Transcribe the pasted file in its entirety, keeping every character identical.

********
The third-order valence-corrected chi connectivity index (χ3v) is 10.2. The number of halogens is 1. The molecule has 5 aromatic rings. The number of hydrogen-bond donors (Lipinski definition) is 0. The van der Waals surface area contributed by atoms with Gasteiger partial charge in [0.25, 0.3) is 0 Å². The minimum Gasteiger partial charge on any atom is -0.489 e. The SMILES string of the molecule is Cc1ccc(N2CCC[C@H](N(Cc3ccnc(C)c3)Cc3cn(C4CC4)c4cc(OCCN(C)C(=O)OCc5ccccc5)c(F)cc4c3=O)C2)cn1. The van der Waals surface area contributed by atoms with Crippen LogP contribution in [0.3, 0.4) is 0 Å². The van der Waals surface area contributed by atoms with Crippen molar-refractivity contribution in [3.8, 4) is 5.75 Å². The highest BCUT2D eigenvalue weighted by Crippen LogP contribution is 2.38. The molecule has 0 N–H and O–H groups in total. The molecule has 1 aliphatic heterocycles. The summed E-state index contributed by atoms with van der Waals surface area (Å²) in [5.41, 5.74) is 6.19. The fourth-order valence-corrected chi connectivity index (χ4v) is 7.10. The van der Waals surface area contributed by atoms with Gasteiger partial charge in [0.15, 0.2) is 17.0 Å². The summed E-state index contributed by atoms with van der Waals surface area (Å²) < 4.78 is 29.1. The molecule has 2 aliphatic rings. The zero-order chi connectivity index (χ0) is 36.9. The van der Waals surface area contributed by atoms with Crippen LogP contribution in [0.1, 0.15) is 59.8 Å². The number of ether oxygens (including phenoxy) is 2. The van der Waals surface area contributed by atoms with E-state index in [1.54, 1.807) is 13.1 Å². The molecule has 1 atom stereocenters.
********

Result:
The third-order valence-corrected chi connectivity index (χ3v) is 10.2. The number of halogens is 1. The molecule has 5 aromatic rings. The number of hydrogen-bond donors (Lipinski definition) is 0. The van der Waals surface area contributed by atoms with Gasteiger partial charge in [0.25, 0.3) is 0 Å². The minimum Gasteiger partial charge on any atom is -0.489 e. The SMILES string of the molecule is Cc1ccc(N2CCC[C@H](N(Cc3ccnc(C)c3)Cc3cn(C4CC4)c4cc(OCCN(C)C(=O)OCc5ccccc5)c(F)cc4c3=O)C2)cn1. The van der Waals surface area contributed by atoms with Crippen LogP contribution in [0.3, 0.4) is 0 Å². The van der Waals surface area contributed by atoms with Crippen molar-refractivity contribution in [3.8, 4) is 5.75 Å². The highest BCUT2D eigenvalue weighted by Crippen LogP contribution is 2.38. The molecule has 0 N–H and O–H groups in total. The molecule has 1 aliphatic heterocycles. The summed E-state index contributed by atoms with van der Waals surface area (Å²) in [5.41, 5.74) is 6.19. The fourth-order valence-corrected chi connectivity index (χ4v) is 7.10. The van der Waals surface area contributed by atoms with Gasteiger partial charge in [0.15, 0.2) is 17.0 Å². The summed E-state index contributed by atoms with van der Waals surface area (Å²) < 4.78 is 29.1. The molecule has 2 aliphatic rings. The zero-order chi connectivity index (χ0) is 36.9. The van der Waals surface area contributed by atoms with Crippen LogP contribution in [0.1, 0.15) is 59.8 Å². The number of ether oxygens (including phenoxy) is 2. The van der Waals surface area contributed by atoms with E-state index in [1.54, 1.807) is 13.1 Å². The molecule has 1 atom stereocenters.